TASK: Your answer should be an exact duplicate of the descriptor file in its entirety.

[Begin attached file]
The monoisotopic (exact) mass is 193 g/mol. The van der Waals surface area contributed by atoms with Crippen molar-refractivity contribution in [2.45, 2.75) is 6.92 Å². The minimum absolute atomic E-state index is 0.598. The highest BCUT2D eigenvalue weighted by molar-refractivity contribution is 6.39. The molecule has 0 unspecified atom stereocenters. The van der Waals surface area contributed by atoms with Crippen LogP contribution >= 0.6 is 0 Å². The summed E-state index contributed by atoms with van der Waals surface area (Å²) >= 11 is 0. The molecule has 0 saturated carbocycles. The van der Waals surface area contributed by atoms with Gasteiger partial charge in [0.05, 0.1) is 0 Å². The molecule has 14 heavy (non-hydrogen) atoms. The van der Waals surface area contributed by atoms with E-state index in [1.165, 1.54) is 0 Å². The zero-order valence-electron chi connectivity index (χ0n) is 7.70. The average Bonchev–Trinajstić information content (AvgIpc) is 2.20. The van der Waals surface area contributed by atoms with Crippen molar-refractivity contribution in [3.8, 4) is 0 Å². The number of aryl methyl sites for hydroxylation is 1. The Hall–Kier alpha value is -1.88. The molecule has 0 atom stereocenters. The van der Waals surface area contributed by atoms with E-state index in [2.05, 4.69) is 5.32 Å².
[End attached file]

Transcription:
The monoisotopic (exact) mass is 193 g/mol. The van der Waals surface area contributed by atoms with Crippen molar-refractivity contribution in [2.45, 2.75) is 6.92 Å². The minimum absolute atomic E-state index is 0.598. The highest BCUT2D eigenvalue weighted by molar-refractivity contribution is 6.39. The molecule has 0 unspecified atom stereocenters. The van der Waals surface area contributed by atoms with Crippen LogP contribution >= 0.6 is 0 Å². The summed E-state index contributed by atoms with van der Waals surface area (Å²) >= 11 is 0. The molecule has 0 saturated carbocycles. The van der Waals surface area contributed by atoms with Gasteiger partial charge in [0.05, 0.1) is 0 Å². The molecule has 14 heavy (non-hydrogen) atoms. The van der Waals surface area contributed by atoms with E-state index in [1.165, 1.54) is 0 Å². The zero-order valence-electron chi connectivity index (χ0n) is 7.70. The average Bonchev–Trinajstić information content (AvgIpc) is 2.20. The van der Waals surface area contributed by atoms with Crippen molar-refractivity contribution in [3.8, 4) is 0 Å². The number of aryl methyl sites for hydroxylation is 1. The Hall–Kier alpha value is -1.88. The molecule has 0 atom stereocenters. The van der Waals surface area contributed by atoms with E-state index in [2.05, 4.69) is 5.32 Å².